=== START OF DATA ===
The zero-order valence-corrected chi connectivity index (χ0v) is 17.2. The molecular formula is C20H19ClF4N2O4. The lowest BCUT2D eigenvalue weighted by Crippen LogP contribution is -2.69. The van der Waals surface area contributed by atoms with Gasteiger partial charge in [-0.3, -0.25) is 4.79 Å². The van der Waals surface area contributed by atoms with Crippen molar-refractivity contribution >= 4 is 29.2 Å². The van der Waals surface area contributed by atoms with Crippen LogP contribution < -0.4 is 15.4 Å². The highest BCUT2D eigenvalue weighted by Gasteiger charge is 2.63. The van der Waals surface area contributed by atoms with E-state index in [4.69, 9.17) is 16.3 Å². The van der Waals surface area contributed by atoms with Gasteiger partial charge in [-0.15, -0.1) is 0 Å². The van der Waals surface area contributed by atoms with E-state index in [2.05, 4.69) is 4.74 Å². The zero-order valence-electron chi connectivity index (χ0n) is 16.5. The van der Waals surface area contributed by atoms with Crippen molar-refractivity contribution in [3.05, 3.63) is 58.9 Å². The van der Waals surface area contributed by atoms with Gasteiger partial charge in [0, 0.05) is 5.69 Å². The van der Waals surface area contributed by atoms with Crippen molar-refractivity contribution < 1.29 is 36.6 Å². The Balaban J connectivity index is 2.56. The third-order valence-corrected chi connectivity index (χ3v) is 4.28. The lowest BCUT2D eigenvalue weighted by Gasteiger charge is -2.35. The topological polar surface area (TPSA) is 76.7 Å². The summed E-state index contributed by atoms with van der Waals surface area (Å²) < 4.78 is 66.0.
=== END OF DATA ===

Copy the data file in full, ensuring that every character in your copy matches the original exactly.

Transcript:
The zero-order valence-corrected chi connectivity index (χ0v) is 17.2. The molecular formula is C20H19ClF4N2O4. The lowest BCUT2D eigenvalue weighted by Crippen LogP contribution is -2.69. The van der Waals surface area contributed by atoms with Gasteiger partial charge in [-0.3, -0.25) is 4.79 Å². The van der Waals surface area contributed by atoms with Crippen molar-refractivity contribution >= 4 is 29.2 Å². The van der Waals surface area contributed by atoms with Crippen LogP contribution < -0.4 is 15.4 Å². The highest BCUT2D eigenvalue weighted by Gasteiger charge is 2.63. The van der Waals surface area contributed by atoms with E-state index in [4.69, 9.17) is 16.3 Å². The van der Waals surface area contributed by atoms with Gasteiger partial charge in [-0.15, -0.1) is 0 Å². The van der Waals surface area contributed by atoms with E-state index in [2.05, 4.69) is 4.74 Å². The zero-order valence-electron chi connectivity index (χ0n) is 16.5. The van der Waals surface area contributed by atoms with Crippen molar-refractivity contribution in [3.05, 3.63) is 58.9 Å². The van der Waals surface area contributed by atoms with Gasteiger partial charge in [0, 0.05) is 5.69 Å². The van der Waals surface area contributed by atoms with Crippen molar-refractivity contribution < 1.29 is 36.6 Å². The Balaban J connectivity index is 2.56. The third-order valence-corrected chi connectivity index (χ3v) is 4.28. The lowest BCUT2D eigenvalue weighted by Gasteiger charge is -2.35. The topological polar surface area (TPSA) is 76.7 Å². The summed E-state index contributed by atoms with van der Waals surface area (Å²) < 4.78 is 66.0.